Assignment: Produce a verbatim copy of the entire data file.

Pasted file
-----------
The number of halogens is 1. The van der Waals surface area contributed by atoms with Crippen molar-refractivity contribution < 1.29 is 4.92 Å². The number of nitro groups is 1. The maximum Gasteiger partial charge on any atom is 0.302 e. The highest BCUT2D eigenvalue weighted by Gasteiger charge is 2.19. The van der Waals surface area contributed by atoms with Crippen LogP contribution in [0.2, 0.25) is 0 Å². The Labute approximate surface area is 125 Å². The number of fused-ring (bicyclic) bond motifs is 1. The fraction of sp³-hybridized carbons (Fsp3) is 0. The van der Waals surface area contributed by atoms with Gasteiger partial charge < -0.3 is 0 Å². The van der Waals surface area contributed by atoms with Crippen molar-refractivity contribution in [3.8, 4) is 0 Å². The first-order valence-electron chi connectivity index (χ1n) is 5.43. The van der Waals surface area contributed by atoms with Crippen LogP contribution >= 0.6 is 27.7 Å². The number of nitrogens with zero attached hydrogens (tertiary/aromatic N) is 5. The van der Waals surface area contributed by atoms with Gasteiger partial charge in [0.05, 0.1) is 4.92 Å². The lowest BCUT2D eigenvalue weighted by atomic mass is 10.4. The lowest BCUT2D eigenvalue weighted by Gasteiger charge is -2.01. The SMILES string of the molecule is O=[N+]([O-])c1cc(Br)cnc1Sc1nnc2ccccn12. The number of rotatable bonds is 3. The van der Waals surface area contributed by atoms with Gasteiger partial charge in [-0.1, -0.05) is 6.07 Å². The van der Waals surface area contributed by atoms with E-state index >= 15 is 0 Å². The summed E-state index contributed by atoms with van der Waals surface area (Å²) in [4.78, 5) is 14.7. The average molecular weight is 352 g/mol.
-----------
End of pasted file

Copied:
The number of halogens is 1. The van der Waals surface area contributed by atoms with Crippen molar-refractivity contribution < 1.29 is 4.92 Å². The number of nitro groups is 1. The maximum Gasteiger partial charge on any atom is 0.302 e. The highest BCUT2D eigenvalue weighted by Gasteiger charge is 2.19. The van der Waals surface area contributed by atoms with Crippen LogP contribution in [0.2, 0.25) is 0 Å². The Labute approximate surface area is 125 Å². The number of fused-ring (bicyclic) bond motifs is 1. The fraction of sp³-hybridized carbons (Fsp3) is 0. The van der Waals surface area contributed by atoms with Gasteiger partial charge < -0.3 is 0 Å². The van der Waals surface area contributed by atoms with Crippen molar-refractivity contribution in [3.8, 4) is 0 Å². The first-order valence-electron chi connectivity index (χ1n) is 5.43. The van der Waals surface area contributed by atoms with Crippen LogP contribution >= 0.6 is 27.7 Å². The number of nitrogens with zero attached hydrogens (tertiary/aromatic N) is 5. The van der Waals surface area contributed by atoms with Gasteiger partial charge in [0.05, 0.1) is 4.92 Å². The lowest BCUT2D eigenvalue weighted by atomic mass is 10.4. The lowest BCUT2D eigenvalue weighted by Gasteiger charge is -2.01. The SMILES string of the molecule is O=[N+]([O-])c1cc(Br)cnc1Sc1nnc2ccccn12. The number of rotatable bonds is 3. The van der Waals surface area contributed by atoms with Gasteiger partial charge in [-0.1, -0.05) is 6.07 Å². The van der Waals surface area contributed by atoms with E-state index >= 15 is 0 Å². The summed E-state index contributed by atoms with van der Waals surface area (Å²) in [4.78, 5) is 14.7. The average molecular weight is 352 g/mol.